I’ve begun the arduous process of editing my 2003 NaNoWriMo project, Illusions of Motion. Here’s a very raw excerpt.
The problem with having an over-active imagination is that things stay in the back of your mind, lurking over your shoulder and waiting for the worst possible moment to make themselves known. The fall after my seventh birthday, one of the murky figures that took up residence in my brain was the Headless Horseman.
I don’t remember how it began that Tia and I would visit Aunt Goody on weekend afternoons. Possibly it had to do with the fact that we both missed distant grandparents. Equally possible was the fact that we both saw the spark of mischief and good humor beneath the old teacher’s crusty exterior.
In any case, it was on a Saturday shortly before Halloween that we both ended up in front of the old Goody house. It was a cozy little place, at the end of a road and surrounded by aspen and pine trees. I always thought of it as being a bit backwards, because the front door opened into the street level living room dining room and kitchen, and the bedrooms were below, nestled against the hillside. And truly, it probably wasn’t actually an old house, as much as it was decorated with old things, an eclectic collection of ornate wooden furniture.
Aunt Goody always had some kind of a project planned for Saturdays, though it’s only now that I’ve begun to wonder whether she expected us, or was just such a creative thinker that whipping up something for two small girls to do was nothing to her. On this Saturday, before the year’s first snow, with the bite of fall and the rustling of leaves filling the air, her plan was to make caramel apples and watch a movie.
And so we did. As the afternoon sunlight thinned into twilight, we sat on the floor with our backs against the sofa, munching candy-coated apples, and watching The Legend of Sleepy Hollow – I don’t remember which version, only that the horses were pretty, and, at seven, I couldn’t figure out how they made a man look headless.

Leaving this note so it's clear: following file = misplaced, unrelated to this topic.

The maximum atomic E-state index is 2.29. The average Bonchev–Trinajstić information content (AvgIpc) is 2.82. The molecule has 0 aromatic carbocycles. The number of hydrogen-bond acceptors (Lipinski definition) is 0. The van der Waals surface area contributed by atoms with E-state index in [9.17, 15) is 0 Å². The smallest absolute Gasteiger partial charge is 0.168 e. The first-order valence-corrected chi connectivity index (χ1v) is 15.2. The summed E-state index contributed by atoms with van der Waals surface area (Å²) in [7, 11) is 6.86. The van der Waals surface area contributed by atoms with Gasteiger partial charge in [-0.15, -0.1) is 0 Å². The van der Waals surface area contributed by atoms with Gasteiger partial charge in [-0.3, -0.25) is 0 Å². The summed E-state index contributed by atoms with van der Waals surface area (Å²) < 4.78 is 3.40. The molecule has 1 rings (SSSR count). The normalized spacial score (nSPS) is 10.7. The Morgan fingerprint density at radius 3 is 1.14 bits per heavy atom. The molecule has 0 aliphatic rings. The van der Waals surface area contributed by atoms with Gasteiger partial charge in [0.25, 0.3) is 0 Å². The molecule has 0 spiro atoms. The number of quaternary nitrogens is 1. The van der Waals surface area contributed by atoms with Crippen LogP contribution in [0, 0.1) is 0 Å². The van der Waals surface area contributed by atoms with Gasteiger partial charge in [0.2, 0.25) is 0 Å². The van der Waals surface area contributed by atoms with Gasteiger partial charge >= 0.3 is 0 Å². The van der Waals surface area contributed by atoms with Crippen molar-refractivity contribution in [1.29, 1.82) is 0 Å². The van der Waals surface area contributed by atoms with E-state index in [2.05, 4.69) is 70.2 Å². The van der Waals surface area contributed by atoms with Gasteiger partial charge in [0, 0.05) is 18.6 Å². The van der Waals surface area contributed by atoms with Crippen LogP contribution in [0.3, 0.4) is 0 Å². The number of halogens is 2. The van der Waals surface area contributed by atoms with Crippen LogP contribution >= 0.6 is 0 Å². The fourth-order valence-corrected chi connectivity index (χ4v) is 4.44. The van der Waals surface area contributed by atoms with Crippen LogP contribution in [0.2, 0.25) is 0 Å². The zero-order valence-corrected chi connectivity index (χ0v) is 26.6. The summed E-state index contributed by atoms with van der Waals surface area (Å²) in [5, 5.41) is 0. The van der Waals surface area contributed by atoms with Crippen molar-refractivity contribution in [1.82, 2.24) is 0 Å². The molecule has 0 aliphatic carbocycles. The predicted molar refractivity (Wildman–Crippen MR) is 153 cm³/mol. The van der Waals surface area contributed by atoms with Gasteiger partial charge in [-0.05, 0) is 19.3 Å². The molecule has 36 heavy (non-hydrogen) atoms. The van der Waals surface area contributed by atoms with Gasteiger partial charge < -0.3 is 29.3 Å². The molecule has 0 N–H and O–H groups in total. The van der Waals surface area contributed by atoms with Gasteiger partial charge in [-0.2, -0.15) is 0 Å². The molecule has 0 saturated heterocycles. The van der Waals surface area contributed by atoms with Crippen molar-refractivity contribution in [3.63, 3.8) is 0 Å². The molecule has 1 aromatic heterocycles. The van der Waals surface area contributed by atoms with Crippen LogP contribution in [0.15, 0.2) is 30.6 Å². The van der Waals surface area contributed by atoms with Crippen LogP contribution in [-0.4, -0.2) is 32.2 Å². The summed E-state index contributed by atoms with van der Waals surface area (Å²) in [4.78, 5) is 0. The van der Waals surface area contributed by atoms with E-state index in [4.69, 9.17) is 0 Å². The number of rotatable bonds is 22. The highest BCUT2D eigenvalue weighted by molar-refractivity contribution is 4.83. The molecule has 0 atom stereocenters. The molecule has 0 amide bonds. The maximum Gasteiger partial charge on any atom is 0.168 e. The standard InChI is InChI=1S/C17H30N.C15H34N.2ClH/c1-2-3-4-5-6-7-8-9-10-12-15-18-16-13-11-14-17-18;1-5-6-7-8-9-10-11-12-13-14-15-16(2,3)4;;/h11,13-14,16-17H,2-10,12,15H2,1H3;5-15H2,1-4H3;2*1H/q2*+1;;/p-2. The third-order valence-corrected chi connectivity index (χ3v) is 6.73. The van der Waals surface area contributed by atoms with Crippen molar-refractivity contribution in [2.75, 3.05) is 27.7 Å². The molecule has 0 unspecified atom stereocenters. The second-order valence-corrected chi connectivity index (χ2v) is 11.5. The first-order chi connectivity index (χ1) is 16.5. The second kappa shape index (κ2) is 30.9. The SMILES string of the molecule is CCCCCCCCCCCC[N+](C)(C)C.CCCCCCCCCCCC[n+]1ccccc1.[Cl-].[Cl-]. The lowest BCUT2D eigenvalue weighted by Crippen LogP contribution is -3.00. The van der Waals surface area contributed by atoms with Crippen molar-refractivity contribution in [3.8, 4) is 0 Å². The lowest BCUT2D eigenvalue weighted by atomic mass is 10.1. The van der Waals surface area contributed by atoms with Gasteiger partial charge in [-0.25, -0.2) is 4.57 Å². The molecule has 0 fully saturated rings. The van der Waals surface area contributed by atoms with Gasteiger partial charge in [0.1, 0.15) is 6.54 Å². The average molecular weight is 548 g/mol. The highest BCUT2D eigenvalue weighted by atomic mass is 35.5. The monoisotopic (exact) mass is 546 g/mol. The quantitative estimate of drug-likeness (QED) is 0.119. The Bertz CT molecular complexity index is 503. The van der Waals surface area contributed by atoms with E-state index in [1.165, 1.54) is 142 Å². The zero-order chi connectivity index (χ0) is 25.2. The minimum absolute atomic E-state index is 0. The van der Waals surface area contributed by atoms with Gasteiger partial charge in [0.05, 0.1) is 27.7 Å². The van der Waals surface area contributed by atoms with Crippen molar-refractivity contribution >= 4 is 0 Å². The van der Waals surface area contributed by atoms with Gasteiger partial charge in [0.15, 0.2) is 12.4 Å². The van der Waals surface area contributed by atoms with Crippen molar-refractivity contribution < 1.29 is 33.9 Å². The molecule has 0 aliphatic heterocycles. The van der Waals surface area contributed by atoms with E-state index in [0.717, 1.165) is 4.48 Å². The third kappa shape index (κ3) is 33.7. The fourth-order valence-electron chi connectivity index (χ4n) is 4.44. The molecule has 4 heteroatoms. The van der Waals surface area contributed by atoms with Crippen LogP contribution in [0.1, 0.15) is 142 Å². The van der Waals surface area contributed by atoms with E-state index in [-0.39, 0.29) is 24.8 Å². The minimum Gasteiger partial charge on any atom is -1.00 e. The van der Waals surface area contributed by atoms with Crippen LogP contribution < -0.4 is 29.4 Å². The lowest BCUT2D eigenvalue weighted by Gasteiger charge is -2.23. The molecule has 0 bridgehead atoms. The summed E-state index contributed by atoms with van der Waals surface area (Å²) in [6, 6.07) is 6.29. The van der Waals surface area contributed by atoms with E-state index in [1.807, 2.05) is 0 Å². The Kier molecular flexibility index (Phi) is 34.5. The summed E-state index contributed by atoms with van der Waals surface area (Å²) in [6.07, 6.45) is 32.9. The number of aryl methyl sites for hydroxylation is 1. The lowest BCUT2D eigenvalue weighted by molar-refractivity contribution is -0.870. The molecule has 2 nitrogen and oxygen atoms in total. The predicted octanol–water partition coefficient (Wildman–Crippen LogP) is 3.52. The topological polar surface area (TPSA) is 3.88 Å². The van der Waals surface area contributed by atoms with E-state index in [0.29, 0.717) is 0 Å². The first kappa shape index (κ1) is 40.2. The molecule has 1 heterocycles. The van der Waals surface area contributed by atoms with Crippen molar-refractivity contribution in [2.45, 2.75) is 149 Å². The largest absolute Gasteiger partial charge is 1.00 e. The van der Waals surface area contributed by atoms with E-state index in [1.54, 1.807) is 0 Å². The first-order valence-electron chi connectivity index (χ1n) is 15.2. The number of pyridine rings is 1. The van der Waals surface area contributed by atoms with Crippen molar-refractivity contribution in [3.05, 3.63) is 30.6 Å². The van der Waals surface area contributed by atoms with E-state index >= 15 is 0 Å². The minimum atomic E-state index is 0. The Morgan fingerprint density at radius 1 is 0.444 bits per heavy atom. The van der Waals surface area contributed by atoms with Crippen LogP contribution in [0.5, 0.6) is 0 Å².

We were having so much fun, that I never noticed how dark it was outside. Twilight had fully descended, and the moon was visible. Aunt Goody called my parents, and let them know I was on my way home, on my bike. Tia only lived two houses away, so I walked my bike that far, with her, then hopped on and began to ride.
Half a mile never seemed so long. Clouds kept moving in front of the moon, changing the light and making the shadows move around me, and the trees, which I’d always thought were pretty, suddenly seemed to close in. And…what was that sound? Was that the swish of a cape brushing against a tree branch?
My small hands gripped the handle-bars of my trusty red bike tight enough to turn my knuckles red, then white, and my feet slipped off the pedals more than once, as I tried to get out of the woods and onto the lit streets near our building before …. I didn’t know what.
I did know, however, that Rule Number One is never look back, and so I didn’t. I forced myself to hear music in my head (Shaun Cassidy’s “Teen Dream” is great biking music, by the way), and pedalled as fast as I could, not coasting down the hill, the way I had every other Saturday, and not stopping til I got to the brightly lit front door of Lyon’s Ice Cream, where I paused to catch my breath in the protectiive amber glow of the lion head sconces.
I sat there for about five minutes, still not daring to look behind me, just breathing. Ahead, I could see light in the corner of the front window of our apartment above the store. Across the street, I could see Russ the Librarian, locking up the library. He saw me, and waved, and I waved back. Then I continued down the block and around the corner, and home.
The edited, more interesting version will be posted in a day or two.
Shadows by Melissa Bartell is licensed under a Creative Commons Attribution-NonCommercial-NoDerivatives 4.0 International License.